Zoe Montagna poses for a photo at Disney

English major puts skills to work at Disney

English major Zoe Montagna recently interned at Walt Disney World in Orlando, Fla. and gained valuable professional skills and experience. She credits what she has learned from her English courses for helping her with guest interactions and professionalism.
By: Morgan Sewack

DUNMORE, Pa. – At some point in a college student’s career, they will most likely apply for an internship at an organization in their area of study to gain real-world knowledge and experience and to get a feel of where they can see themselves working in the future.

It is not unusual to encounter psychology majors interning at clinics or accounting majors interning at financial services or accounting firms, and often times, English majors will intern at libraries or pursue a professional teaching experience.

However, for senior English major Zoe Montagna, she chose to intern at "The Happiest Place on Earth" – Walt Disney World in Orlando, Fla.

Montagna met with her adviser, Associate Professor of English Kelley Wagers, Ph.D., in the summer of 2021, in the midst of the Covid-19 pandemic. While talking about plans and internships for her next semester, Wagers asked Montagna what her dream job would be.

Without hesitation, Montagna said: “Disney.”

“So we Googled it together, and found out that they have some opportunities for undergraduates,” said Wagers.

During their meeting, Montagna discovered the Disney College Program, a national internship program operated by the Disney Programs division of The Walt Disney Company that offers internships ranging from four to seven months (with opportunities to extend up to one year), and allows participants to network with professionals throughout The Walt Disney Company, take part in learning and career development sessions, and live and work with people from all over the world. According to the program's website, interns will build transferable skills such as problem solving, teamwork, guest service and effective communication.

“She really took it and ran from there,” Wagers said. “In fact, I was the one urging caution after she applied and was accepted:  'What were their Covid protections? Would it really be worthwhile? Was the pay enough?' But she was totally confident, and she was right. It turned out to be a very rewarding experience for her.”

Montagna has been a big Disney fan all her life, but it wasn’t until she got to college that she realized she wanted to pursue a career there. “I chose to take a leave of absence and the University made it super easy to do that,” Montagna said.

During her internship, Montagna worked in Disney’s Hollywood Studios at the Twilight Zone Tower of Terror ride as a ride operator. She credits Penn State Scranton's English program for the vocabulary she learned throughout her courses and pieces of literature that have helped her with guest interactions and professionalism.

“We hear all the time that employers want good communicators -- people who can write, read, and speak with skill, nuance and clarity. Everyone can train for specific roles on the job, but having that foundation is extremely valuable. Our English majors also are excellent ethical and imaginative thinkers, so they can bring those social and creative talents to any team too," Wagers said.

“So, in my view, the translation from academic skills to professional skills is immediate and fairly straight-forward for English majors. As they look for career opportunities, the question becomes how to present those skills as valuable and desirable to potential employers even when they aren't directly asking for them.”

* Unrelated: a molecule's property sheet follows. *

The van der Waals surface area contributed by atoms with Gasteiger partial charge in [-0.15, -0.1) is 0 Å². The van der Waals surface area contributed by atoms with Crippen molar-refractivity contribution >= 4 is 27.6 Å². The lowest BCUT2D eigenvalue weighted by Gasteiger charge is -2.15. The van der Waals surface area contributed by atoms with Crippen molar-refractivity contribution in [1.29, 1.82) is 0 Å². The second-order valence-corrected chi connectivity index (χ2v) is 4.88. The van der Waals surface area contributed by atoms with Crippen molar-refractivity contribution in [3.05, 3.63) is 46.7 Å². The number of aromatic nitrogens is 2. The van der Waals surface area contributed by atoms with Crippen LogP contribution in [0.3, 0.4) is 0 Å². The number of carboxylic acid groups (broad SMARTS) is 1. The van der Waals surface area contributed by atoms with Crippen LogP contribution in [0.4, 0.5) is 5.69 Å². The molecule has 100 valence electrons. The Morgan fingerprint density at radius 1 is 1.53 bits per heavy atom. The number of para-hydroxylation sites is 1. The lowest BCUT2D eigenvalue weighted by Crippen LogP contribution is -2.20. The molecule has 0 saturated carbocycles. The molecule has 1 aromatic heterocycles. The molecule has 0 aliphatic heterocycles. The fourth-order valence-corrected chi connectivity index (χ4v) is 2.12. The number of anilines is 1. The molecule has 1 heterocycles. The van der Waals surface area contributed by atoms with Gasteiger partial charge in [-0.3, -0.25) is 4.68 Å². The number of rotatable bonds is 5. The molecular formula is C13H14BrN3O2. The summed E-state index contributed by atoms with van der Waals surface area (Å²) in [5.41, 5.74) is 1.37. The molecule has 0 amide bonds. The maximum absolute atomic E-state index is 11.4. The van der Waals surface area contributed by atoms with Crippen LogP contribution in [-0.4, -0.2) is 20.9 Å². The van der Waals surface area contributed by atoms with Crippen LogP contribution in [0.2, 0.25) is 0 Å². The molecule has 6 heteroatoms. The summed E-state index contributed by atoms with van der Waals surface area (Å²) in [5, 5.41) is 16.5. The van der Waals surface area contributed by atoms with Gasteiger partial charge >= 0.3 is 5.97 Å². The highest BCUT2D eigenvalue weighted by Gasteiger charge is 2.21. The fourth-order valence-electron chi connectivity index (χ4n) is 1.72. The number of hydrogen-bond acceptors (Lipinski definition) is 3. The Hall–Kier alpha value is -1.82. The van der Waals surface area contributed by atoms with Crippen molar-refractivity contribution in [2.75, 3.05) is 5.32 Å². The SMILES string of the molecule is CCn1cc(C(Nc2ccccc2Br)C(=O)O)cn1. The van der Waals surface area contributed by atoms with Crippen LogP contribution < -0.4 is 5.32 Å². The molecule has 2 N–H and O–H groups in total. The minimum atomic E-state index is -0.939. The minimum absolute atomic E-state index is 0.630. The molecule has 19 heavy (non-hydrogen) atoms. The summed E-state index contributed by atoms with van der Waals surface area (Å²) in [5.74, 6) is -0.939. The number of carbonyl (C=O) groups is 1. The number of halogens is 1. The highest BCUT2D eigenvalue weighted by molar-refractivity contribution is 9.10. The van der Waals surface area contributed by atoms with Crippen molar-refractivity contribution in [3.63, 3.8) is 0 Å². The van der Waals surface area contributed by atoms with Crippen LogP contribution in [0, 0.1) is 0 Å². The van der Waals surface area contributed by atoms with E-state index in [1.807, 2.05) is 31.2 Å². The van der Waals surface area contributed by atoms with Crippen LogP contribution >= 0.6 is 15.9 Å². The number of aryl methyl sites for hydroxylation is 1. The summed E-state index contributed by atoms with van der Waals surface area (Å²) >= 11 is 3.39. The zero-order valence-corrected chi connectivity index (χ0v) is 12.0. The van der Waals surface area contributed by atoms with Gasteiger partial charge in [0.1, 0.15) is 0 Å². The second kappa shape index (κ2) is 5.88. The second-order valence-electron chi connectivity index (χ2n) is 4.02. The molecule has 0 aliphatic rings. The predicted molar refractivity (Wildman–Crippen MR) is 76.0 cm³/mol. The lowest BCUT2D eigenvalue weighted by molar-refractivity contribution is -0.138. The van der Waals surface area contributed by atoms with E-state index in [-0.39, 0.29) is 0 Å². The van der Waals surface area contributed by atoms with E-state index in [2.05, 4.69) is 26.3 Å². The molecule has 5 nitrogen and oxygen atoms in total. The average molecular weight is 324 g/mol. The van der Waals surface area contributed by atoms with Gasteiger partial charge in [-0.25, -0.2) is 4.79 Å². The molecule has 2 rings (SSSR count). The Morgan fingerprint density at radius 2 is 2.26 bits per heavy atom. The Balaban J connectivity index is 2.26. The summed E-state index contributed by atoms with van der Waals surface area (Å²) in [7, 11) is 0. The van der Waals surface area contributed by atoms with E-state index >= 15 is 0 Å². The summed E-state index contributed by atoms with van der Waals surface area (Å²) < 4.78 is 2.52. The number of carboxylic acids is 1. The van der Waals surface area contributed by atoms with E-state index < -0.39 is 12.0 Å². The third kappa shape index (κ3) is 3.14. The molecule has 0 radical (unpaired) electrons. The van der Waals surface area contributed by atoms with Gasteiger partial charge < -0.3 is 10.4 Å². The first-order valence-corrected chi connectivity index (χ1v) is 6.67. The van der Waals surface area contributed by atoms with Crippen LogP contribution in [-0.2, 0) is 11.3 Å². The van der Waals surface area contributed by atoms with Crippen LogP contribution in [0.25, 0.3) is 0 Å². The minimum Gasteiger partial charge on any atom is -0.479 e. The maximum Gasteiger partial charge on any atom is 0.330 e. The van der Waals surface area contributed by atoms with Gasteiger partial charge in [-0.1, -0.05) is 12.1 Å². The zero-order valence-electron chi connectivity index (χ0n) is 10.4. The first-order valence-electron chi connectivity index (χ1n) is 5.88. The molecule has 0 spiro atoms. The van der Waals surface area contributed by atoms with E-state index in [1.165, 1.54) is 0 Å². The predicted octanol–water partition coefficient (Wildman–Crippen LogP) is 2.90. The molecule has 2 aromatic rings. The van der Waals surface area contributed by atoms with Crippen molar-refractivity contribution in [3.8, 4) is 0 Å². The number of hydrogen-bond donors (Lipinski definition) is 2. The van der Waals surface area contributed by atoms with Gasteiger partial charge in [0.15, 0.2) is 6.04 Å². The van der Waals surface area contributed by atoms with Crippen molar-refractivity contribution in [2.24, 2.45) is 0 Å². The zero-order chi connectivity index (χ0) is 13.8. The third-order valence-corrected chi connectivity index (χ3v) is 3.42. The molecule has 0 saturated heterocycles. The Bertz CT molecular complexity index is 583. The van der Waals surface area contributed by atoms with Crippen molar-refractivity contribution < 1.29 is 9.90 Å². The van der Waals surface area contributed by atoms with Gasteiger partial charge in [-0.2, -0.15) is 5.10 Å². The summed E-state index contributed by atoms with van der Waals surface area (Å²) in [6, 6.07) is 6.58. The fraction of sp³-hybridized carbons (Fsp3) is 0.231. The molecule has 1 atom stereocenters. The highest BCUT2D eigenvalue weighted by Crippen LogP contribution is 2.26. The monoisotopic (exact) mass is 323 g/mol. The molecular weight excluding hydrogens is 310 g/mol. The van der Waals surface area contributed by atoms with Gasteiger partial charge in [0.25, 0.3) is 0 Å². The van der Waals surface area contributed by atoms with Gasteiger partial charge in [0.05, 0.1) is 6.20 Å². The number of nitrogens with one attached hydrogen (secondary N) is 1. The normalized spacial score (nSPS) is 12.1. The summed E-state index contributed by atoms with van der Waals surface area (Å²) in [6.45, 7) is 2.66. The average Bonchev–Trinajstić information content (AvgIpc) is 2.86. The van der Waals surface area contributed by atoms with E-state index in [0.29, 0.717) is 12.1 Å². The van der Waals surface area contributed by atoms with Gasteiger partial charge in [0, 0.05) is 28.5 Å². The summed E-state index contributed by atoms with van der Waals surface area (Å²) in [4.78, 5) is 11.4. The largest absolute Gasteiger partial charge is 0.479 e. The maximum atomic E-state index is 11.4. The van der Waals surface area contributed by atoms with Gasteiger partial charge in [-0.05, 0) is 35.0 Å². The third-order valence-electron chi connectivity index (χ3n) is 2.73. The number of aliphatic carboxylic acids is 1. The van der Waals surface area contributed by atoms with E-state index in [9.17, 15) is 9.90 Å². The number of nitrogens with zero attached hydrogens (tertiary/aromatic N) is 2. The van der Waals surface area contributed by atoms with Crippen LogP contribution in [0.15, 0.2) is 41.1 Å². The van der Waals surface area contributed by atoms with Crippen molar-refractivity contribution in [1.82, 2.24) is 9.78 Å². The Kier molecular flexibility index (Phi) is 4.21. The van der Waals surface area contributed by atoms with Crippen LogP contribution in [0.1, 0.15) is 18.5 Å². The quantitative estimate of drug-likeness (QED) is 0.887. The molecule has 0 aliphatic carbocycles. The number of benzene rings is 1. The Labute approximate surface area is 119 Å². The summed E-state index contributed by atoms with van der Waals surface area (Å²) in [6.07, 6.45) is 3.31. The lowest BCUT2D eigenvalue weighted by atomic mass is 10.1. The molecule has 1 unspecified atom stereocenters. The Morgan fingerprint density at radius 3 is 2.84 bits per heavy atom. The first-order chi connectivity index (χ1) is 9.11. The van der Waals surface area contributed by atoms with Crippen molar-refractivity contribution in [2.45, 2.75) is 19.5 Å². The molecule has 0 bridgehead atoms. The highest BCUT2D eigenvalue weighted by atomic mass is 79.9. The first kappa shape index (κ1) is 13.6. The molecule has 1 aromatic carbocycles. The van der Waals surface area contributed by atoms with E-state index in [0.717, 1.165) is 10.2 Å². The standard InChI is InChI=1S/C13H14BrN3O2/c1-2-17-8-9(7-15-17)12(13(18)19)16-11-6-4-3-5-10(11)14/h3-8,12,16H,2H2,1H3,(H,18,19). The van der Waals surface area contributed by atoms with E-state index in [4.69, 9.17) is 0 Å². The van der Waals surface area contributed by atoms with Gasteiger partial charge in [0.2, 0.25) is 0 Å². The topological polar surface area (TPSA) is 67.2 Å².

Montagna mentioned that her favorite part from her internship experience was getting to interact with guests and making magical moments in between. “After completing the program, I would definitely say that I want to return to the company one day,” she said.

Wagers hopes that students in the English program will find inspiration in Zoe's story to try something that seems out of reach, knowing they have key skills that employers in every field want.

“I also see in Zoe's experience the confirmation that they don't have to know all the next steps to take a first one,” Wagers said. “Zoe opened a bunch of doors for herself through her internship. She might go back after graduation and climb the corporate ladder at Disney, or she might get herself onto a creative team there or at another entertainment company. Or she might write and publish a short story based on the Tower of Terror -- or maybe she'll do all of those!”

Although there is not an internship requirement for the English major as there are for some other degree programs on campus, Coordinator of Career Services Jon Tobin urges students to understand the importance internships have on obtaining a career after graduation.

“Internships are valuable not only because they help students develop critical networking and soft skills, but they set an important foundation for developing a professional skill set that translates more readily into job offers,” said Tobin. “Students who experience multiple internships or related job experiences prior to graduation further enhance their ability to gain a competitive edge in their job search.”

Aside from internships, Tobin also helps Penn State Scranton students with resume and cover letter writing, effective interviewing and how to choose the right major and career path.

Penn State supports internships financially through the Student Engagement grant program. Students should consider applying for a SEN grant, especially if the internship is unpaid or pays minimally. In addition, students can earn credits toward their major for internships, so if they have an idea or interest, they should see a faculty member to discuss it.

In the wise words of Walt Disney, “all our dreams can come true if we have the courage to pursue them.”